If typecasting is every actor’s biggest fear, then Winnipeg’s Andrea del Campo has nothing to worry about.
This week you could see her on Movie Central performing in My Awkward Sexual Adventure, a silly sex farce in which the bikini-clad del Campo appears in a steamy massage parlour scene that gets out of hand.
Or you can catch up to her at the Royal Manitoba Theatre Centre in The Glass Menagerie as innocent Laura Wingfield, one of the stage’s most buttoned-up characters.
"Isn’t that hilarious range?" says the blond-haired del Campo. "You know, actors just want to work. Any opportunity to work is most appealing. We want to work so badly, this is the cocktail of roles you get."
The University of Winnipeg graduate has a regular gig with the local improv troupe Outside Joke. Since returning from a hoped-for career breakthrough in Toronto in 2012, she has been making her living as an actress. Her biggest exposure, in more ways than one, was in the locally lensed Sexual Adventure, written by and starring ex-Winnipegger Jonas Chernick, in which her character Sapphire is an all-business "therapist."
"The scariest thing was having to parade around quite confidently in an orange string bikini," she says during a recent interview. "I don’t usually do that."
More typically she plays younger, characters like in Eden (Sarasvàti Productions) and Munsch Ado About Nothing (Prairie Theatre Exchange). For a Family Channel show called Winging It, del Campo played a teenage angel.
Her credits suggested the odds were against her landing an iconic role in a Tennessee Williams classic for the city’s flagship theatre.
"I wept," she says of her response to the news that she would be making her RMTC debut as the painfully shy Laura in Williams’ domestic drama of dashed dreams.
"Even now when I think about it I choke up. I love the play. It’s a huge job which I didn’t think I would get to do at this point in my career."
She had already played Laura in a 2006 U of W production as part of an 11-member female cast plus one man as the gentleman caller. All the women played multiple roles, sometimes creating scenes where there were four Amandas or eight Lauras on stage together.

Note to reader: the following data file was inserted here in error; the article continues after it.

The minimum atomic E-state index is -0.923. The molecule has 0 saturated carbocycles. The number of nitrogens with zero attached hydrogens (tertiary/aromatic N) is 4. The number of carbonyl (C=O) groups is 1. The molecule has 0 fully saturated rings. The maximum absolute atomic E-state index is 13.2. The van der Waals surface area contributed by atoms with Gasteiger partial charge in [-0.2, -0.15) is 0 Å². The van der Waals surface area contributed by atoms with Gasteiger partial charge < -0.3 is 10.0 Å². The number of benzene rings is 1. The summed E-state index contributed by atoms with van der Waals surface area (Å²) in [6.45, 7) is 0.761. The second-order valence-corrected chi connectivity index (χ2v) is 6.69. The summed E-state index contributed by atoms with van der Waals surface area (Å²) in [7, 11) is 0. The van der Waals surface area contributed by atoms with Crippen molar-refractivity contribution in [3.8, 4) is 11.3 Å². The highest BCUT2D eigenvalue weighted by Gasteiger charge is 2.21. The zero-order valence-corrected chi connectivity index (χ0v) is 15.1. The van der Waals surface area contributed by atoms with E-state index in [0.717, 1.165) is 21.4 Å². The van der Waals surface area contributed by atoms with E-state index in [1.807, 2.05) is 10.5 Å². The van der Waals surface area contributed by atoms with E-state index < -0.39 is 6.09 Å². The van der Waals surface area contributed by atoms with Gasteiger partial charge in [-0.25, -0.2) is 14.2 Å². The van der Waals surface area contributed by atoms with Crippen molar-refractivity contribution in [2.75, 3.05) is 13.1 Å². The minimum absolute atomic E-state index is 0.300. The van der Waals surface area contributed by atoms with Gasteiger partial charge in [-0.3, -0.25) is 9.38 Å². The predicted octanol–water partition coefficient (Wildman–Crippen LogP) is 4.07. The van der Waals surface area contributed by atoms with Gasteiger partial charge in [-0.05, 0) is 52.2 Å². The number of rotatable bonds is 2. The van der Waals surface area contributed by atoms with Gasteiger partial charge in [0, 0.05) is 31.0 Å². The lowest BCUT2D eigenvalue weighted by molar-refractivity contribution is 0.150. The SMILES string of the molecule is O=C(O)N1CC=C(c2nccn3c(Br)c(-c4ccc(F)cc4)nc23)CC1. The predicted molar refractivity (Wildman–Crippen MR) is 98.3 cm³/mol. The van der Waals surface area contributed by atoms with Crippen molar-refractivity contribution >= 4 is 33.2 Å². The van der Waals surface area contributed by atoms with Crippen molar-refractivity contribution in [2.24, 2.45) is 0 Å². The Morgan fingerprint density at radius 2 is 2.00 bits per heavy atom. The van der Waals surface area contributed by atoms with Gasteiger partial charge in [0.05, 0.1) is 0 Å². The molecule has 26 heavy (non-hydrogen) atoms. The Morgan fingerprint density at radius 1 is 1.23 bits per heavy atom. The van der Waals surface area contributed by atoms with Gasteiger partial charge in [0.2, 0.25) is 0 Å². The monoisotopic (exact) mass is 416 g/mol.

"For years it was the most rewarding theatrical experience I’d ever had; now this is," says del Campo. "So the two most rewarding theatre experiences I’ve ever had are the same play."
Although she has experience with every part, she says it is more gratifying to focus solely on one. The 1944 drama — Williams’ first success — follows her overbearing mother Amanda’s vain attempt to find a suitor for Laura. Although the plot revolves around her, Laura speaks very little and doesn’t even move very much.
"She may not be doing a lot with her body or her voice, but she’s very internal, she experiences a lot," del Campo says. "The amount of concentration I have to devote to being onstage as Laura outweighs anything I’ve done before. It’s an exercise in concentration and commitment."
The Kelvin High School graduate feels a connection to Laura, but doesn’t have much in common with her, especially when it comes to timidity.
"I am not shy," she says. "I am gregarious and somewhat obnoxiously social."
Del Campo may be a people person, but the thought of so many people watching her RMTC bow has brought on the kind of butterflies she has never experienced before.
"When I was on that stage for the first time, I felt terror," she says. "So many seats, such a huge stage, the biggest I’ve ever been on. I thought of having to reach all those people. It occurred to me last night to be scared."
The novelty of a mainstage production has made her feel like a little kid in wonder of staging a landmark work.
"I share that with Laura, I’m often in awe of things."